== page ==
News / Africa

Congo Children Among Victims of M23 Goma Takeover

Congolese citizens look at tank shells lying next to roadside, left behind by retreating government troops as they fled assault by M23 rebels, in eastern Congo, Nov. 21, 2012.
Congolese citizens look at tank shells lying next to roadside, left behind by retreating government troops as they fled assault by M23 rebels, in eastern Congo, Nov. 21, 2012.
Lisa Schlein
The United Nations Children’s Fund (UNICEF) says children are among the main victims of the clashes involving M23 rebels in the eastern Democratic Republic of the Congo.    The U.N. agency says children under age 18 comprise more than half of the 100,000 people reportedly uprooted by the fighting and the capture of the city of Goma.  
UNICEF is stepping up support to thousands of children caught on the front lines in eastern Democratic Republic of Congo.  It says aid workers on the ground are delivering urgent supplies to children and their families.
 
According to the United Nations,  recent attacks launched by the rebel group M23 in North Kivu province have forced thousands of already-displaced men, women and children to flee again.  Among them are an estimated 60,000 people who fled Kanyaruchinya camp, some 10 kilometers from the provincial capital, Goma.
 
Humanitarian agencies reportedly have identified three sites in Goma which will be able to shelter and care for many of the newly-displaced.  UNICEF says 8,000 people, including significant numbers of unaccompanied children, are sheltering at the Catholic Don Bosco center in Goma.  
 
It warns overcrowding in the area and the rainy season are increasing the threat of diarrheal diseases and cholera.  It notes four cases of cholera already have been reported at the Don Bosco site.
 
UNICEF spokeswoman, Marixie Mercado, says population movements increase the risk of cholera.  
 
“Cholera was already present in the Kanyaruchinya camp and in Goma, and the camps that are receiving displaced people are seriously short of water and sanitation facilities," said Mercado. "Last week in Goma, a sudden power outage caused serious water shortages, forcing many residents to drink lake water, and this heightens the risk of waterborne disease even more.”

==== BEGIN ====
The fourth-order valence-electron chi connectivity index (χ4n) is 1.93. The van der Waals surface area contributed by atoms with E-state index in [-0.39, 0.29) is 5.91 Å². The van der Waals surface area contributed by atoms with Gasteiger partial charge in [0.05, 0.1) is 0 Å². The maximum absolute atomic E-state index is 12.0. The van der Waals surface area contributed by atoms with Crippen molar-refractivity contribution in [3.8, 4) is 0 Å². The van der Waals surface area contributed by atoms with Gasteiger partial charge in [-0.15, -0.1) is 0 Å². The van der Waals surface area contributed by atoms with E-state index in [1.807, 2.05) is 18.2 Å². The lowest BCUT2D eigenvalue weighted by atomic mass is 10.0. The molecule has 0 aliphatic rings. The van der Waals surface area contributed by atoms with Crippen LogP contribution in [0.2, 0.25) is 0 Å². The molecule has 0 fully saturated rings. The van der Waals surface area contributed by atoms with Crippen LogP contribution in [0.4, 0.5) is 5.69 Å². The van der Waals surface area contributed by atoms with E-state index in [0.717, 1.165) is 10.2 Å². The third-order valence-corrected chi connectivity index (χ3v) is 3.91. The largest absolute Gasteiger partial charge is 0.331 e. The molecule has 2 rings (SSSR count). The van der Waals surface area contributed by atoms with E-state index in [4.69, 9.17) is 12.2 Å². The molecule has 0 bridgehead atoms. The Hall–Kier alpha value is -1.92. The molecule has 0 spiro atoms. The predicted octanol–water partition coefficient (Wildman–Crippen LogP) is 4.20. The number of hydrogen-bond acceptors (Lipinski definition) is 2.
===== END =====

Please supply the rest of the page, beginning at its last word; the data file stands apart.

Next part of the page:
So far this year, latest figures put the number of cholera cases in the DRC at more than 27,000.  Mercado says water, sanitation and hygiene are the most urgent humanitarian needs, along with food, nutrition supplies, and tarpaulins for shelter.
 
In the meantime, the U.N. Organization for the Coordination of Humanitarian Affairs says it is increasingly difficult to carry out humanitarian operations in eastern Congo.
 
OCHA spokesman, Jens Laerke, says the unrest is putting at risk thousands of people who depend upon international aid and are not receiving it.
 
“The neighboring South Kivu province is also affected by the very poor security situation, which has also led to suspension or reduction of some humanitarian activities in some areas there," said Laerke. "Also, in South Kivu as a consequence, thousands of vulnerable people are not receiving the assistance they urgently need.  Humanitarian workers are also increasingly being targeted in the eastern DRC.  Since the beginning of the year, aid workers have been targeted in nearly 170 security incidents in the two provinces.”   
 
OCHA is calling on the Congolese authorities to protect civilians and humanitarian workers and to provide unhindered access to people in need.   
 
The United Nations reports more than 2.4 million people are internally displaced in the DRC as a result of violence and conflict and 4.5 million people throughout the country are suffering from food insecurity.
 
UNICEF says 60 percent of the IDPs are women and children.

You May Like

Myanmar Fighting Poses Dilemma for China

To gain some insight into conflict, VOA’s Steve Herman spoke with Min Zaw Oo, director of ceasefire negotiation and implementation at Myanmar Peace Center More

Australia Concerned Over Islamic State 'Brides'

Canberra believes there are between 30 and 40 Australian women who have taken part in terror attacks or are supporting the Islamic State terror network More

Recreational Marijuana Use Now Legal in Washington, DC

Law allows adults 21 and over to privately possess and smoke 0.05 kilogram of pot, and to grow small amounts of the plant More

Featured Videos

Your JavaScript is turned off or you have an old version of Adobe's Flash Player. Get the latest Flash player.
US Supreme Court Hears Hijab Discrimination Casei
X
Katherine Gypson
February 25, 2015 11:30 PM